Perennial:  Plant lives many seasons, propagation by seed, root division, and cuttings. Plants die to ground in winter if it is cold enough and emerge again in spring. Examples would be yarrow, marshmallow, ladies mantle, yerba mansa,  lovage, aralia, chives, Greek oregano, lemon balm, uva ursi,  absinthe, astragalus, mints, wild yam, echinacea tarragon, California poppy…

Small woody shrubs: Long lived perennials. Wood helps the plants survival. Propagate by cuttings, layering, seed. Examples would be rosemary, sage, lavender, roses , hyssop, winter savory, thyme, chaste tree.

Large woody shrubs: Long lived perennials. Wood helps the plants survival. Propagate by cuttings, layering, seed, usually not by division. Examples would be siberian ginseng, cramp bark, elderberry…

Trees: Long lived perennials. Propagate by seed or cuttings usually. Examples would be hawthorn, linden, cascara…

Herbs that do well in shade/partial shade: Most herbs need sun or partial sun. Herbs that will be okay in shade as long as it is not continual are peppermint, lemon balms, angelica, lovage, valerian, sweet cicely, siberian ginseng. Look to understory shrubs and trees to see which will like shade. For instance goldenseal. ginseng and black cohosh grow beneath deciduous trees and need about 80% shade to do their best. Other plants that like shade are devil’s club, Spikenard, blue cohosh…

Herbs that like wet feet: Most herbs like their feet to dry out. Continual moisture usually produces rusts and rots. So be careful if you have a wet area. Only put bog and marsh loving plants in these areas. Drosera, pitcher plant, skunk cabbage are plants that like wetness. Devil’s club does well in partial wetness such as the base of a moist ravine or along a creek.

Top Pick List - These herbs are fairly easy to grow in the Willamette Valley & herbs I use a lot.

My pick of medicinal herbs for you to grow in the Willamette Valley. I picked these for their ease of growing here as well as for how useful they are as a medicinal herb.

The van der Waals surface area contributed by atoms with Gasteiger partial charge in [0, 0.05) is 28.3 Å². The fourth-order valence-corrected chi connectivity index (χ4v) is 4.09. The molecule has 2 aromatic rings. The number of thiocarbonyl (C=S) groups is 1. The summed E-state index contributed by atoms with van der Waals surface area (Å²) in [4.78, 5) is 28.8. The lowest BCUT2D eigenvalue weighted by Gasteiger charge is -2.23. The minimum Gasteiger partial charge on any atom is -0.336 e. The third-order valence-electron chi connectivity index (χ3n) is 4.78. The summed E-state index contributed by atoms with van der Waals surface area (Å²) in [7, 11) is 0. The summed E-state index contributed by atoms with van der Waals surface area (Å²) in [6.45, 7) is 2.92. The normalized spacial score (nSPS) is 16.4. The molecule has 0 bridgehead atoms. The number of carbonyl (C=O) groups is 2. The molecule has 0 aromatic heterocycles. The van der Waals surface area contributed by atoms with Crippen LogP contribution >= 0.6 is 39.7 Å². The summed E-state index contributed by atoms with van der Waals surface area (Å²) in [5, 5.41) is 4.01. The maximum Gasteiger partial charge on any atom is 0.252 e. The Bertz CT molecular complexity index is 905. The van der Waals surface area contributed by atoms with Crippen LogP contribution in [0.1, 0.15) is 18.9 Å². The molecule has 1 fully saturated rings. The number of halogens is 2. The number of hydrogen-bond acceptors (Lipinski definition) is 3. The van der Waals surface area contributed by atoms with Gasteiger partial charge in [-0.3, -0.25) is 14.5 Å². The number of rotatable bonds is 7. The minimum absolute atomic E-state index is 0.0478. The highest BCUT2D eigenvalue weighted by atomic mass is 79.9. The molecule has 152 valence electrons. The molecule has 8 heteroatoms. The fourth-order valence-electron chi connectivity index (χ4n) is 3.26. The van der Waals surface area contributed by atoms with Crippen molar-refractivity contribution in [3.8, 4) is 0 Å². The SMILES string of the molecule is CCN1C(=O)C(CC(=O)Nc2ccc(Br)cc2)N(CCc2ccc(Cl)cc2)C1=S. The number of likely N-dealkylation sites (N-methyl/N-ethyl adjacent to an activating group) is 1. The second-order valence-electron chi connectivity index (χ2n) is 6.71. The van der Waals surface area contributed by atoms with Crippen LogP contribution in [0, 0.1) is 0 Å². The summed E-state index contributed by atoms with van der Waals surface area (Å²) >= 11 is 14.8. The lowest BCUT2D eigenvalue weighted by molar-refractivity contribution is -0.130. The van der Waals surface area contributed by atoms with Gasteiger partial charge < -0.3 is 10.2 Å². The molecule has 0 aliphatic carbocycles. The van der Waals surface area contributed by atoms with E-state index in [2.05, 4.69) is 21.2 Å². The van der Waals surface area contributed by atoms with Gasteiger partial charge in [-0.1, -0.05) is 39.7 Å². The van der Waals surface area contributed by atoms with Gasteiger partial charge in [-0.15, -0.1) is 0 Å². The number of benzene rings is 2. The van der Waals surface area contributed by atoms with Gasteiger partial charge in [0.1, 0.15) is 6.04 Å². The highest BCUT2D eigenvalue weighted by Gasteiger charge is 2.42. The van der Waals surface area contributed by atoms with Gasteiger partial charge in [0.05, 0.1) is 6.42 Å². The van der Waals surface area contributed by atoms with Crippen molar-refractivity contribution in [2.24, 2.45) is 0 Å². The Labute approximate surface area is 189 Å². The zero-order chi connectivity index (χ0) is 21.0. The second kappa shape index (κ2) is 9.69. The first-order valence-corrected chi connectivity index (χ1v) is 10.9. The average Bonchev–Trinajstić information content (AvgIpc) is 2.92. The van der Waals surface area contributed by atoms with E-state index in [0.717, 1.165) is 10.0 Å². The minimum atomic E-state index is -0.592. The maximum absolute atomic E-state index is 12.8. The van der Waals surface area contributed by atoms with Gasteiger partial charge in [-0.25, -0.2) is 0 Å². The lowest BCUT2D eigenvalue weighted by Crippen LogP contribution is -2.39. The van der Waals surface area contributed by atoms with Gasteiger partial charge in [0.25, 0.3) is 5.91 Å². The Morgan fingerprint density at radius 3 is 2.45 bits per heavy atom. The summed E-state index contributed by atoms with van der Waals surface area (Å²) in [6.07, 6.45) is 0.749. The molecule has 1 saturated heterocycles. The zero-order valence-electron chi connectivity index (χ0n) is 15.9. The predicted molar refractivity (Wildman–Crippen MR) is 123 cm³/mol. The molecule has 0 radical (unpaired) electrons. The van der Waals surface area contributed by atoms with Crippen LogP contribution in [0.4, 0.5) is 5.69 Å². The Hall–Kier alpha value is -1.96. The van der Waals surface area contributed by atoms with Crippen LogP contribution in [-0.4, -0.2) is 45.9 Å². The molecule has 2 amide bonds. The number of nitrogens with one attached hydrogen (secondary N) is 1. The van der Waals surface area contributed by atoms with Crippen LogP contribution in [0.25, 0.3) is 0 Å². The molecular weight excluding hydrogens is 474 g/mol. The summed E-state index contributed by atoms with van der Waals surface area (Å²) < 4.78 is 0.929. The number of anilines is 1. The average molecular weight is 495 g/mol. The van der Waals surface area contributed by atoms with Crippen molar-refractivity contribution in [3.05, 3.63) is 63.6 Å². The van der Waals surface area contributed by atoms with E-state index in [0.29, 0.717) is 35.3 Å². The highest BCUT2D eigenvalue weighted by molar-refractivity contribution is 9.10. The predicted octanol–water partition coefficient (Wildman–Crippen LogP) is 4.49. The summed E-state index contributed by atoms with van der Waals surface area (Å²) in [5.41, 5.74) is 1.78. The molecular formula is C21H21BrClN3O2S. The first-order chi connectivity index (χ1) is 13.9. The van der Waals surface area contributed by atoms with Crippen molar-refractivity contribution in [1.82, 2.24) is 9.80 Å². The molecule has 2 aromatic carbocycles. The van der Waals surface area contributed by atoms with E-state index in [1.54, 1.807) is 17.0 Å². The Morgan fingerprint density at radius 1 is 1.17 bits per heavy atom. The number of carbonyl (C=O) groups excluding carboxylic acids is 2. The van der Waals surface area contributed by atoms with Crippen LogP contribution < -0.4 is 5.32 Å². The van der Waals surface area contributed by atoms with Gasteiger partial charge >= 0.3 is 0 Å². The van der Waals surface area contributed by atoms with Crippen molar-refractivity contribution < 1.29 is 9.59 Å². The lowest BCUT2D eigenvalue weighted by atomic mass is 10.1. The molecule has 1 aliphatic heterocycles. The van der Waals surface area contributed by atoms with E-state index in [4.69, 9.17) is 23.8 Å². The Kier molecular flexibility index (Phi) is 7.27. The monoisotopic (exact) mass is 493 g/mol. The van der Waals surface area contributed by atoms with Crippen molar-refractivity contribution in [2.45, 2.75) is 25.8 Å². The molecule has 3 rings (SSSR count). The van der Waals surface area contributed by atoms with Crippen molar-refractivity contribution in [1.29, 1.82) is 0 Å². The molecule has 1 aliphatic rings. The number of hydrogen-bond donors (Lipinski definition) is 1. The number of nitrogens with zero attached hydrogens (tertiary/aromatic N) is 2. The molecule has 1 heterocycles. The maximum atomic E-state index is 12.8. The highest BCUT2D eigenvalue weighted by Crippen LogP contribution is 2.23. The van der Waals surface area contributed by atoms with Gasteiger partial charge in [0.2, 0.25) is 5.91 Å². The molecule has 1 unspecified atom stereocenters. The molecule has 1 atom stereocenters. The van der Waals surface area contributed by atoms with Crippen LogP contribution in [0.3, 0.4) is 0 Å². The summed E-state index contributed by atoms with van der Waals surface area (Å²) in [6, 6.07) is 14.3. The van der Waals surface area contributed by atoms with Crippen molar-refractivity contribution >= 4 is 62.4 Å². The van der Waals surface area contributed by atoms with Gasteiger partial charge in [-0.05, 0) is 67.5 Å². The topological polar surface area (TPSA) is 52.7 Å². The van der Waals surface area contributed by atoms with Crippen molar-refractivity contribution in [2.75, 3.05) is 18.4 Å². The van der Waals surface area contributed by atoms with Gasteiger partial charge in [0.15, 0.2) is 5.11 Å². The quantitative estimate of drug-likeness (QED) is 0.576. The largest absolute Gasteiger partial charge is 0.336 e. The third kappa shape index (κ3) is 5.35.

Calendula: Annual, 12" apart, 24" high, rich soil, well drained, full sun/partial shade, sow seeds direct in the soil as soon as ground can be worked, in greenhouse 23 days from seed to transplant. Flowers are collected for medicine.

Echinacea: Perrenial, 12” on center, about three-four feet high, sow seed in fall, winter or very early spring , likes lime, likes full sun, voles like to eat the roots. The roots, flowers and seed are collected for medicine. Some folks use the leaves, but I only find them useful fresh for wasp stings.

Marshmallow: Perennial, 15" space on center, deep fertile sandy loam is best, full sun, good drainage/dry, 400#/acre, harvest in fall or winter when mucilage is high, higher in dry soil. The flowers, roots and leaves are collected for medicine. Especially the flowers and roots.

Comfrey: Perennial, start from piece of root, get Siberian if you don’t want it to seed,  will grow anywhere in any kind of condition. But best in loamy well fed soil. The roots and aerial parts are used as medicine – mostly externally.

Garlic: loamy well fed soil, need soil to be loose enough to grow good bulbs, need to add compost,  needs steady water but not water logged. Stop watering before harvest to dry it out. Bulbs are used as medicine.

Yarrow: Perrenial,  5# seed/acre - 6-12" spacing, any soil but better medicine in poor soil, pH 4.5-7, full sun. Aerial parts – flowers and leaves used as medicine.

Nettle: Perennial, rhizomes, so start from digging up a clump or seed,  will grow in a matt as has rhizomes, likes to be near running water, likes nitrogen and moisture, best dappled shade but okay with full sun. Aerial parts prior to flowering and the seed as well as the root are used as medicine.

Saint John’s Wort: Perennial, only grow in groups of other plants,  start from seed, likes slightly acid soil, full sun, sow seed on sand/soil mix douse w H2O occasionally. Top 4-6 inches of flower buds and flowers used as medicine.

Valerian: Perennial, start from seed, 4’ tall, 6 “ apart or more, moist, rich loam soil, ph of 6-7.  Full sun to partial shade, 1 ton per acre. Roots used as medicine

Blueberry or Huckleberry: start from seed or cutting, likes acidic soil, shallow roots so needs plenty of water and use compost and mulch of sawdust each year, full sun to partial shade. Some huckleberries prefer shade. Leaves and fruit used as medicine.

Oregon grape: woody perennial, sow seed in clay and keep moist – geminates in 2nd or third year. Better to dig up small plants that are growing off a mother plant. Will grow in full sun or partial shade. Root bark and stem bark used as medicine.

A passion for organics